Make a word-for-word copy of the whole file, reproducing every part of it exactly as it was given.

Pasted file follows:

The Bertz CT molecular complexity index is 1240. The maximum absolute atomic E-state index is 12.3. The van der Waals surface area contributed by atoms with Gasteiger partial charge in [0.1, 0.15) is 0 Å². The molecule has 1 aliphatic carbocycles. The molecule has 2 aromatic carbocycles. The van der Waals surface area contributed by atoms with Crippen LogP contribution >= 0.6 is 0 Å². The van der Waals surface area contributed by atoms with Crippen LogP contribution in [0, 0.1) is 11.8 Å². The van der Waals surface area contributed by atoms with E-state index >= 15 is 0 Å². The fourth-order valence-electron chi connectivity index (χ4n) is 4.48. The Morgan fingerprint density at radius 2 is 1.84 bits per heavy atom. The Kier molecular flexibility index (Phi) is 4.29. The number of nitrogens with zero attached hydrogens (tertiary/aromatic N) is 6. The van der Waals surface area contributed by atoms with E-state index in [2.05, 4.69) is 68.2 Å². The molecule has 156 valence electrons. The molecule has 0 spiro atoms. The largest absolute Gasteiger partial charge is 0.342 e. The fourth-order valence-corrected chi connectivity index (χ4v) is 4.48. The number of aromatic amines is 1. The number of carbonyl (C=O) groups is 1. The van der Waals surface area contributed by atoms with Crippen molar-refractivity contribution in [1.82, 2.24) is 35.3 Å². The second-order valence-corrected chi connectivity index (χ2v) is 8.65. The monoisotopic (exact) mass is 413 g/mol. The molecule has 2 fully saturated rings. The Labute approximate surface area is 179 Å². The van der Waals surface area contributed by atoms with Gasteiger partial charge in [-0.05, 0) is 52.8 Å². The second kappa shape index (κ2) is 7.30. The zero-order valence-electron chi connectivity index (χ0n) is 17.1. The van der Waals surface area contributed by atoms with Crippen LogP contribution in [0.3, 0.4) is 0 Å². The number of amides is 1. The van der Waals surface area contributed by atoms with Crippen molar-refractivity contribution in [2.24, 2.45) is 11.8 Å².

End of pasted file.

The Bertz CT molecular complexity index is 1240. The maximum absolute atomic E-state index is 12.3. The van der Waals surface area contributed by atoms with Gasteiger partial charge in [0.1, 0.15) is 0 Å². The molecule has 1 aliphatic carbocycles. The molecule has 2 aromatic carbocycles. The van der Waals surface area contributed by atoms with Crippen LogP contribution >= 0.6 is 0 Å². The van der Waals surface area contributed by atoms with Crippen LogP contribution in [0, 0.1) is 11.8 Å². The van der Waals surface area contributed by atoms with E-state index >= 15 is 0 Å². The fourth-order valence-electron chi connectivity index (χ4n) is 4.48. The Morgan fingerprint density at radius 2 is 1.84 bits per heavy atom. The Kier molecular flexibility index (Phi) is 4.29. The number of nitrogens with zero attached hydrogens (tertiary/aromatic N) is 6. The van der Waals surface area contributed by atoms with E-state index in [2.05, 4.69) is 68.2 Å². The molecule has 156 valence electrons. The molecule has 0 spiro atoms. The largest absolute Gasteiger partial charge is 0.342 e. The fourth-order valence-corrected chi connectivity index (χ4v) is 4.48. The number of aromatic amines is 1. The number of carbonyl (C=O) groups is 1. The van der Waals surface area contributed by atoms with Crippen molar-refractivity contribution in [1.82, 2.24) is 35.3 Å². The second-order valence-corrected chi connectivity index (χ2v) is 8.65. The monoisotopic (exact) mass is 413 g/mol. The molecule has 2 fully saturated rings. The Labute approximate surface area is 179 Å². The van der Waals surface area contributed by atoms with Gasteiger partial charge in [-0.05, 0) is 52.8 Å². The second kappa shape index (κ2) is 7.30. The zero-order valence-electron chi connectivity index (χ0n) is 17.1. The van der Waals surface area contributed by atoms with Crippen LogP contribution in [0.3, 0.4) is 0 Å². The number of amides is 1. The van der Waals surface area contributed by atoms with Crippen molar-refractivity contribution in [2.24, 2.45) is 11.8 Å².